Microsoft’s new Surface Book sure does seem to be weighing heavily on the minds of Apple executives these days. Just a few weeks ago, Apple executive Phil Schiller was quick to dismiss the market for hybrid laptop/tablet devices altogether, categorizing it as “incredibly small and niche” and unlikely to grow “to anything significant.”
Not to be outdone, Tim Cook a few days ago went so far as to call the Surface Book a “diluted” product that can’t figure out what type of device it wants to be.
Now, in a new interview with Independent.ie, Cook once again took a few minutes to throw some shade at the Surface Book while reaffirming, yet again, that Apple has no plans to release a hybrid Mac/iPad device at any point in the near or distant future.
“We feel strongly that customers are not really looking for a converged Mac and iPad,” Cook explained. “Because what that would wind up doing, or what we’re worried would happen, is that neither experience would be as good as the customer wants. So we want to make the best tablet in the world and the best Mac in the world. And putting those two together would not achieve either. You’d begin to compromise in different ways.”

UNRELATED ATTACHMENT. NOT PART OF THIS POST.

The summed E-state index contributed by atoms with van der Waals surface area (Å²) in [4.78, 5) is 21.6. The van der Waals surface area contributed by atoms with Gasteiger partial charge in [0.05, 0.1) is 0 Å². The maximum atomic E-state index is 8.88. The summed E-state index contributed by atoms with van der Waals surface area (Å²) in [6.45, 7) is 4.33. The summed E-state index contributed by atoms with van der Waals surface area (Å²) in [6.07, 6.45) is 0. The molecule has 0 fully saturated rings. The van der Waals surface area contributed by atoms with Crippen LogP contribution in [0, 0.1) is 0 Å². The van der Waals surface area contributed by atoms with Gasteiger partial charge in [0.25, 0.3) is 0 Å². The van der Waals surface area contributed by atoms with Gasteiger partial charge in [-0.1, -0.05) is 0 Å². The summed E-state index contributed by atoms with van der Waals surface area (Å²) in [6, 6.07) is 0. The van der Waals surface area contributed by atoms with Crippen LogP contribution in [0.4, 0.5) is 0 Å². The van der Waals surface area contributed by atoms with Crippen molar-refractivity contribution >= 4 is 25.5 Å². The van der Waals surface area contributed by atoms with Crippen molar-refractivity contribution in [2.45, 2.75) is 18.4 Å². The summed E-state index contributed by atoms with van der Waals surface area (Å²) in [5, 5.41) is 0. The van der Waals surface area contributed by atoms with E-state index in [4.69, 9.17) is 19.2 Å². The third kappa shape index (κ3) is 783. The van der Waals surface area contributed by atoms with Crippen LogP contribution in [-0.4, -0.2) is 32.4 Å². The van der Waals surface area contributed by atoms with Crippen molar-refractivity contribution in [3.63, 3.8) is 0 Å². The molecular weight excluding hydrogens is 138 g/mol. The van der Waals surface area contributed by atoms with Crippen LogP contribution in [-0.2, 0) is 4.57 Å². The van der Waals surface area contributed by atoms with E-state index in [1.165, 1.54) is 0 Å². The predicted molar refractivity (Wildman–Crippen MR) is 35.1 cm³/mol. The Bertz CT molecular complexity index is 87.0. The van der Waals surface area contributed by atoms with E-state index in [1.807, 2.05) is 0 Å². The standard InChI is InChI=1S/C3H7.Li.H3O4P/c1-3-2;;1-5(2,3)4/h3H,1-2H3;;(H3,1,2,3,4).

Cook also took some time to clarify his remarks from a previous interview where he seemed to throw the Mac under the bus in an effort to prop up the recently released iPad Pro.
The quote in question reads: “I think if you’re looking at a PC, why would you buy a PC anymore? No really, why would you buy one?”
But as it turns out, Cook in this instance was referring solely to Windows PCs.
“We don’t regard Macs and PCs to be the same,” Cook explained.
Duly noted, Mr. Cook. Duly noted.
Of course, with Cook taking time to keep calling out Microsoft’s Surface Book by name, one has to wonder just how closely Apple is keeping an eye on the device. As we pointed out last week, Apple has a storied history of disparaging rival products before choosing to copy them later on down the line. We saw that dynamic play out with the 2012 iPad Mini, and more recently, with the larger-screened iPhone 6 models Apple rolled out last year.